Tuesday, July 17, 2012

Ayn Rand vs. Barack Obama

Obama, aping the villains from Atlas Shrugged, just fired a shot heard 'round the world:

If you understand the implications here, it's time to make YOUR opposition heard. DON'T HIDE YOUR LIGHT UNDER A BUSHEL. Make the point clear, one way or the other, that the capitalist response is not just practical, or utilitarian, but MORAL...because not everyone is simply misguided or ignorant...some are out to burn the house down.

In answer to Obama, on business creation:

"It is morally obscene to regard wealth as an anonymous, tribal product and to talk about 'redistributing' it. The view that wealth is the result of some undifferentiated, collective, process, that we all did something and it's impossible to tell who did what, therefore some sort of equalitarian 'distribution' is necessary--might have been appropriate in a primordial jungle with a savage horde moving boulders by crude physical labor (though even there someone had to initiate and organize the moving)."

"To hold that view in an industrial society--where individual achievements are a matter of public record--is so crass an evasion that even to give it the benefit of the doubt is an obscenity... Mistakes of this size are not made innocently." - Ayn Rand, "What is Capitalism?" in Capitalism the Unknown Ideal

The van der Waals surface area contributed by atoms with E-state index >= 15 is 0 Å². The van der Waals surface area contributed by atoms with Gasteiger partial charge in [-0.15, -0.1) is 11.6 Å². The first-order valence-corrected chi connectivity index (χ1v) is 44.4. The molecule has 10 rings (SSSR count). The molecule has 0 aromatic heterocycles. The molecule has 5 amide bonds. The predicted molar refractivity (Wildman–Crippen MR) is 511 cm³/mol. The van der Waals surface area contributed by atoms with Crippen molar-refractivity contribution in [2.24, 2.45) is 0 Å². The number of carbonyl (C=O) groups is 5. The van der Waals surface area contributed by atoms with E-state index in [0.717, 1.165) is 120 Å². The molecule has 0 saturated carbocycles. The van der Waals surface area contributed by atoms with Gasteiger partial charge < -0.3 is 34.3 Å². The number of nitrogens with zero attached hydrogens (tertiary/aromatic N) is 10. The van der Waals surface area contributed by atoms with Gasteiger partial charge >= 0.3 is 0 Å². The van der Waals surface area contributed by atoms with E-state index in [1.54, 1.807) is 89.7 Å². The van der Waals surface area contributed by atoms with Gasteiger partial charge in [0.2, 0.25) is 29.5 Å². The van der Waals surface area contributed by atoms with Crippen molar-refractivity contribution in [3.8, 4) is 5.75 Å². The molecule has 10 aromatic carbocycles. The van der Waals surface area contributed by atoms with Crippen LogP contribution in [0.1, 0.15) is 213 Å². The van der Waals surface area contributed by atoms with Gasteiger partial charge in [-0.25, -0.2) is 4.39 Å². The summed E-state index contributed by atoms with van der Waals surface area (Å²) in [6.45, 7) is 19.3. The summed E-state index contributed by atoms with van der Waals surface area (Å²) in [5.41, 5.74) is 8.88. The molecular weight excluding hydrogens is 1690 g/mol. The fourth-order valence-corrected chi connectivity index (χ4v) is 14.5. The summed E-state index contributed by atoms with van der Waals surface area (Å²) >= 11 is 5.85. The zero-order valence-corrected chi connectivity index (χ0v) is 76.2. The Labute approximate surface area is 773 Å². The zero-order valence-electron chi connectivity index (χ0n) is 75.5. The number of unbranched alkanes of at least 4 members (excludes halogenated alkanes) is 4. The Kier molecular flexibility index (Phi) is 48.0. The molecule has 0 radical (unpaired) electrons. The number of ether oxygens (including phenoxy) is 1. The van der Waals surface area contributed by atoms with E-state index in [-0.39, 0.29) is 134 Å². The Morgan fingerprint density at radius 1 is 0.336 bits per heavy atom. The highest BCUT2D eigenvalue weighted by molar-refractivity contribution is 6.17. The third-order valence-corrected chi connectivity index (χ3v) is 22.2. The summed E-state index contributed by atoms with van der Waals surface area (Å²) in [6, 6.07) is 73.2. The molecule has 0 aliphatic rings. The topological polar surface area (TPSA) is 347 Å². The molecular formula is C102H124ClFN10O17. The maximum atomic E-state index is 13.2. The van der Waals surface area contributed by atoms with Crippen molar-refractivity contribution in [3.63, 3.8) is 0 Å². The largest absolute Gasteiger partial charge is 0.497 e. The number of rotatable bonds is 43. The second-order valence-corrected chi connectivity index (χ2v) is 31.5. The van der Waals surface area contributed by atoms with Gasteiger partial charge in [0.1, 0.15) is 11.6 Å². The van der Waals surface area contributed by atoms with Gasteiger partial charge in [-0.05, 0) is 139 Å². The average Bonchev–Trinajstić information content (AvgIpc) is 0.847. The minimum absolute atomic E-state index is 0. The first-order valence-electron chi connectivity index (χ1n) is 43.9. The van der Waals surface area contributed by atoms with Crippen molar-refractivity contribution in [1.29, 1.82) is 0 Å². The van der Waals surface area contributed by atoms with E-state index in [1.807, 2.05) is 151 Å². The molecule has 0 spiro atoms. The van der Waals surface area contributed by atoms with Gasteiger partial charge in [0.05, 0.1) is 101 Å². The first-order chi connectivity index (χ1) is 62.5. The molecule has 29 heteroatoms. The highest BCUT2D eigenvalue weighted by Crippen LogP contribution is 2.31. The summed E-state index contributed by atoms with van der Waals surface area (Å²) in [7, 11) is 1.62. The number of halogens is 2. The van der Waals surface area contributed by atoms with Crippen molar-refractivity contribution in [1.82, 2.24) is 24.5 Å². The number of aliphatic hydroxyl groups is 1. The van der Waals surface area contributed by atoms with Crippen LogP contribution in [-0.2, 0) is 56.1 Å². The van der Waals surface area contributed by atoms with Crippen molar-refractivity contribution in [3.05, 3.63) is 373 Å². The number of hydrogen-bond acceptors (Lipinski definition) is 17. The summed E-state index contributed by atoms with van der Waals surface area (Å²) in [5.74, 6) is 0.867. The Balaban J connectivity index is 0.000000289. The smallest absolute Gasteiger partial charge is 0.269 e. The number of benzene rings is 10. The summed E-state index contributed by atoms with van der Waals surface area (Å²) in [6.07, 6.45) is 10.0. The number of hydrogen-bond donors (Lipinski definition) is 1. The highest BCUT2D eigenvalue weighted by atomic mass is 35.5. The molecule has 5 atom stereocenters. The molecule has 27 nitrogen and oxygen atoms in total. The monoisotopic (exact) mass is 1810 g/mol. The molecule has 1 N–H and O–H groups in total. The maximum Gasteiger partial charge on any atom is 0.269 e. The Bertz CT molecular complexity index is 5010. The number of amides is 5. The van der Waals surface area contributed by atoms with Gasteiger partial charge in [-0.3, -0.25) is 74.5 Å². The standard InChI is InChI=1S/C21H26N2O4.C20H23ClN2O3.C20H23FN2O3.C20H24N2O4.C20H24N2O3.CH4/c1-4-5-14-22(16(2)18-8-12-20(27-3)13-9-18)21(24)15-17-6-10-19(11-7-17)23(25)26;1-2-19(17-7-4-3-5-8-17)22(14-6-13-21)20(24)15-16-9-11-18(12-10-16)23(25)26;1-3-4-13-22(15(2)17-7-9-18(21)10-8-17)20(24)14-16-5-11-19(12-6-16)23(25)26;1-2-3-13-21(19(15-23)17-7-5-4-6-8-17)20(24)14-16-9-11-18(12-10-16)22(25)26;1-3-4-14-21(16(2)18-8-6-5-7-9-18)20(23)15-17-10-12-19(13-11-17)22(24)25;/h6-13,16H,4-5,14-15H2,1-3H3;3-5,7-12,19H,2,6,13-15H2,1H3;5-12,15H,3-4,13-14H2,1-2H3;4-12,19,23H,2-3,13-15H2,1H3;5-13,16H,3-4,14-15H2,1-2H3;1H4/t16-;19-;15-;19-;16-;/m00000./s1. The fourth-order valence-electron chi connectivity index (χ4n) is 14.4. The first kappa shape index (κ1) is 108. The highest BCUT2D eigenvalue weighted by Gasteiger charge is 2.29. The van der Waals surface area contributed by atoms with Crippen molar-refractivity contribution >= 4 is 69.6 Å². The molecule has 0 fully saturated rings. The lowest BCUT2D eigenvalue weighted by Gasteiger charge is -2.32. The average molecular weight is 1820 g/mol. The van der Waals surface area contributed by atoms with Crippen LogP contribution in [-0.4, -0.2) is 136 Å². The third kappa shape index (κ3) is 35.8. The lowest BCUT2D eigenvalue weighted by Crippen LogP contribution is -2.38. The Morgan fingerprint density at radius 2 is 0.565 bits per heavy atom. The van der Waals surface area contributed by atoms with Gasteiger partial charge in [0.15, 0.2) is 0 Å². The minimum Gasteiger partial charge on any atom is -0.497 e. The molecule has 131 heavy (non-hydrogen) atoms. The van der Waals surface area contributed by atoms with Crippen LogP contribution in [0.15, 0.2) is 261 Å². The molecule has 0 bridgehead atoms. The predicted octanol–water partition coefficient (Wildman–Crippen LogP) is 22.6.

and another one: "Howard Roark laughed-at Barack Obama":

"We inherit the products of the thought of other men. We inherit the wheel. We make a cart. The cart becomes an automobile. The automobile becomes an airplane. But all through the process what we receive from others is only the end product of their thinking. The moving force, is the creative faculty which take this product as material, uses it and originates the next step. This creative faculty cannot be given or received, shared or borrowed. It belongs to single, individual men. That which it creates is the property of the creator. Men learn from one another. But all learning is only the exchange of material. No man can give another the capacity to think. " - Howard Roark's Speech in The Fountainhead

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